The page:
Compliments of (and to) DevinBy CWNP On 02/27/2012 - 30 Comments
One of my human resolutions is to be more optimistic and to find more opportunities to speak words of affirmation. I know, that seems better suited to a pop-psychology Christian blog than a WLAN blog, but bear with me for minute. Words of affirmation are sometimes rare in technology realms because if we’re really honest, most IT folks are surly, irascible, and unwilling to say nice things or help junior engineers. That’s a pretty crummy way to spend your days. And that’s why I’m often inspired, encouraged, and even surprised when I meet skilled senior engineers that are willing to be human by graciously recognizing that everyone has to start somewhere.
Message boards and social media are littered with grumps that know everything and are better than you. Even worse, their self-satisfaction comes at the expense of less educated or experienced IT folks. Now don’t get me wrong, I understand that some goobers don’t want to earn their keep, and they should be flogged with the scourge of open ridicule. I’ve learned that to make a career in IT, you must help yourself first by reading and then reading some more. Then you ask questions if you can’t figure it out. But c’mon senior tech snobs, lighten up. The high stress and under-resourced nature of IT work is creating a sourpuss surplus. And that’s a crummy community to mingle with.
To that end, I wanted to take a minute to explicitly give my good friend Devin Akin a pat on the back. He hired me as a lab engineer back when I could barely spell OSI. He’s an engineer/nerd with long years of experience and countless hours of career investment, but he was and is willing to share his knowledge with other people. In our lab hours working together, Devin often referred to a previous co-worker, Habib Collector, who taught that you are more valuable if you share your knowledge than if you hoard it in an attempt to retain some type of exclusive preeminence. Devin never made me feel like an inconvenient fool (even though I was), and trust me, I asked some dumb questions. He expected a lot, but he extended a hand to lighten my burden, and perhaps most importantly, he didn’t live out of that sour spirit that so many senior engineers do. I appreciate that. And there are others like Devin that will extend a hand, even if it adds to their workload. People of their ilk should be recognized and esteemed.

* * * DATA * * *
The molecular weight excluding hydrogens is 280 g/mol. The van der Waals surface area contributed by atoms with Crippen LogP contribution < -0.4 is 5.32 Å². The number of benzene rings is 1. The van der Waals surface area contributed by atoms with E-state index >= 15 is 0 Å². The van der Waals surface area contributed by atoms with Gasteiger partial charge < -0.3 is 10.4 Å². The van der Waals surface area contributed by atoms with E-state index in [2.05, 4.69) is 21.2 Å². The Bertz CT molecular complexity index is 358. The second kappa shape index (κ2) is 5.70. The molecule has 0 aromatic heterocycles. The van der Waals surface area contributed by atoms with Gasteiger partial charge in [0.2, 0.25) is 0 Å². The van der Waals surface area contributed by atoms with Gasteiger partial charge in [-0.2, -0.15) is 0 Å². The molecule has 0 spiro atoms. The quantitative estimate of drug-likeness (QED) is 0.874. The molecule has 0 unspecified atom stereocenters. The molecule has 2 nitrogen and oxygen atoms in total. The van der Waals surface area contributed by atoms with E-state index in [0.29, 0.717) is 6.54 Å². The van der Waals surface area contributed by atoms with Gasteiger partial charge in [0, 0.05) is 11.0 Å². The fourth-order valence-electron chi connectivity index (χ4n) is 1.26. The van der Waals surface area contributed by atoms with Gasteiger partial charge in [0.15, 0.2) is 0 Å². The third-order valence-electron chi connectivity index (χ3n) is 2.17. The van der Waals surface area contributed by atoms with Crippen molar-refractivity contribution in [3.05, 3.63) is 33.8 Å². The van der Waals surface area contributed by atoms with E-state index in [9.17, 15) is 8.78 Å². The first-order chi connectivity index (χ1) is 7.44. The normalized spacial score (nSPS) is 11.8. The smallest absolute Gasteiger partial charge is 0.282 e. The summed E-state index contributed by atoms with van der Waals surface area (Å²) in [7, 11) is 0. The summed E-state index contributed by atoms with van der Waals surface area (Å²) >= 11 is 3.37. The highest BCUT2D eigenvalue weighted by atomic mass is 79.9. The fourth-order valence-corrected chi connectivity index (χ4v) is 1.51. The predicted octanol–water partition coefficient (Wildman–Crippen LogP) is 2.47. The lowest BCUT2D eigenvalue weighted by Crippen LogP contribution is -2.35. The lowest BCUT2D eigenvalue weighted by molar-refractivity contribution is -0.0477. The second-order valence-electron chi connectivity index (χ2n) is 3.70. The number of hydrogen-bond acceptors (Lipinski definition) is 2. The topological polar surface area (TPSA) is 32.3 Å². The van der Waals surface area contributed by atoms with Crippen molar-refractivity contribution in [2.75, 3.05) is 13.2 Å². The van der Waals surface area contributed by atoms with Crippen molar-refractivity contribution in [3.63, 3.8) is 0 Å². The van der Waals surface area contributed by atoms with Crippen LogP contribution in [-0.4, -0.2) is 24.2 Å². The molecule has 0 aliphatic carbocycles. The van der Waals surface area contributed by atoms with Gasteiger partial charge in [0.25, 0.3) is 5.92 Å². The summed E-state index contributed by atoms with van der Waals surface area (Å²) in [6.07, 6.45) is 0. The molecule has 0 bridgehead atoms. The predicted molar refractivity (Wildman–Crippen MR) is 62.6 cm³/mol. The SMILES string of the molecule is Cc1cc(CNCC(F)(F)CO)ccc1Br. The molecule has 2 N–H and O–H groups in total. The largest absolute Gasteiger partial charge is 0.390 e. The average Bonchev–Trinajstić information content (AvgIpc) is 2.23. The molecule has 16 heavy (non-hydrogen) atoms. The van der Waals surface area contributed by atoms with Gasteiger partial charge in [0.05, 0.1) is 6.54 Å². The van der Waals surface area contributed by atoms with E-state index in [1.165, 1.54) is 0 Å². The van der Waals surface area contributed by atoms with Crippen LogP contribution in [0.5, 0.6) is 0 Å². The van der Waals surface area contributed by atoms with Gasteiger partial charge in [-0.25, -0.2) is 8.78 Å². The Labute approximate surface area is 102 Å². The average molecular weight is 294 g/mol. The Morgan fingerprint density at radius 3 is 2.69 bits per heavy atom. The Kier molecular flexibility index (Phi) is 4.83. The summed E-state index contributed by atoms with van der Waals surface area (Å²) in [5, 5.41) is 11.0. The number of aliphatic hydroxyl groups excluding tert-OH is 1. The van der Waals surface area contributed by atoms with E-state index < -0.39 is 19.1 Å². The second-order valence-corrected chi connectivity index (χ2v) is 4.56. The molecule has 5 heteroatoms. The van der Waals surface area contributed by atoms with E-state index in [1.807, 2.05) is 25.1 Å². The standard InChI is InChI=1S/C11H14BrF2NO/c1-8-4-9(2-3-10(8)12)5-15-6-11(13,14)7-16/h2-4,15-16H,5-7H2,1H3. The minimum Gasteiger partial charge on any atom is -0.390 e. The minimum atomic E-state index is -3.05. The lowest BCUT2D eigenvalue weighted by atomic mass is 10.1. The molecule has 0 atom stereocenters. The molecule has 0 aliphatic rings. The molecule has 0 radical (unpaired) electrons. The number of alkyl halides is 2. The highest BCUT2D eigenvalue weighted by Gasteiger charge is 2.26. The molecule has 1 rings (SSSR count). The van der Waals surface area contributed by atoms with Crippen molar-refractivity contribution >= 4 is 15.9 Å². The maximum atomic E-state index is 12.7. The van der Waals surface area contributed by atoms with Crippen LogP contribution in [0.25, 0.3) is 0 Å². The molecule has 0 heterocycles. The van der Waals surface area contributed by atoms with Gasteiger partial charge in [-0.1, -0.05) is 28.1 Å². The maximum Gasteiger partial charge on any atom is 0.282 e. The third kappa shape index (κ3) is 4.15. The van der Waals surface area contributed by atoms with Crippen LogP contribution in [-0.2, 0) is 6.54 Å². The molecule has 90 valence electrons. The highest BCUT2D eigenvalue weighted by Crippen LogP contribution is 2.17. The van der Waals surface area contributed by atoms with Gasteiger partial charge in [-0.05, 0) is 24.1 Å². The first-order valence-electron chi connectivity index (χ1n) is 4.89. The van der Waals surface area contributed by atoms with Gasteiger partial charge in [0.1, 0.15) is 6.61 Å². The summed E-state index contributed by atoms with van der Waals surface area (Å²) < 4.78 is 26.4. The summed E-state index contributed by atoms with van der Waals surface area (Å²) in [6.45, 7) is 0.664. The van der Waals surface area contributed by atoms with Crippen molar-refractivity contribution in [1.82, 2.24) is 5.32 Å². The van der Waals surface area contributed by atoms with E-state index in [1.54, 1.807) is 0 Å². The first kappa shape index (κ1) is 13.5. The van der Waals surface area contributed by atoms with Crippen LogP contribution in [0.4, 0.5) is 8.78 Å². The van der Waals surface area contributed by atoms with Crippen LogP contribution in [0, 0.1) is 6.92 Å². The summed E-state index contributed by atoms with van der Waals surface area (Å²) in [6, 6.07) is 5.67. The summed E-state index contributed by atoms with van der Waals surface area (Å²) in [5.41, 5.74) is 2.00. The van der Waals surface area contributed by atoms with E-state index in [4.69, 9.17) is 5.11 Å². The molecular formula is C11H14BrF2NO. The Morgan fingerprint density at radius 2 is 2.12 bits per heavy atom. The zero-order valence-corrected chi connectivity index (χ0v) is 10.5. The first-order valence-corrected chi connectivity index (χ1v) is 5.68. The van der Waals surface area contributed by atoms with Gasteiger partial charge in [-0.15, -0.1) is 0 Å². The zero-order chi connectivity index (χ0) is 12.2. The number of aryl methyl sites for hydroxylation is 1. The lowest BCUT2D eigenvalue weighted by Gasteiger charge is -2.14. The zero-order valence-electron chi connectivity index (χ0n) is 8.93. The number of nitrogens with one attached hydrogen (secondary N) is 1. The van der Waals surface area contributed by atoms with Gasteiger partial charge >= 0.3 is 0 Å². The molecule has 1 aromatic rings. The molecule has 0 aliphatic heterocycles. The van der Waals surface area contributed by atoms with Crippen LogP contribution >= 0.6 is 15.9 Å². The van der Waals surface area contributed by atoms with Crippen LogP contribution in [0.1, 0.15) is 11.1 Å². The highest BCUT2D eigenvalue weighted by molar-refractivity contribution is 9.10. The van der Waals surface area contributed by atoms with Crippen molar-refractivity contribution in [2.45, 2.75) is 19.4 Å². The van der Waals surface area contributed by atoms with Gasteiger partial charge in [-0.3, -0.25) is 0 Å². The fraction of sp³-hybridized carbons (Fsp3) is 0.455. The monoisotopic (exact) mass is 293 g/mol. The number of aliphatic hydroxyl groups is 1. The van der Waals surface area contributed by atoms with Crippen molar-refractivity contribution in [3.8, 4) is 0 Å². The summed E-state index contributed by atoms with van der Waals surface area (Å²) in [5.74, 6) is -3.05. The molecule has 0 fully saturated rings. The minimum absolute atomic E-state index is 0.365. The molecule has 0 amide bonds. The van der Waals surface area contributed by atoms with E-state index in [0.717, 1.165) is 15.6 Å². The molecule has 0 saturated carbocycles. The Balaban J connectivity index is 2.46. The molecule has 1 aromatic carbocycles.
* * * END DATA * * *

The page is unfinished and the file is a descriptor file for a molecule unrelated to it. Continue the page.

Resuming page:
So thanks Devin…and Keith Parsons, GT Hill, Shawn Jackman, Matthew Gast, Joe Epstein, Jim Florwick, and many others in the wireless field. I wish more engineers would share their knowledge instead of laughing at the noob for being a boob. Myself included. Negative engineers, you stink.
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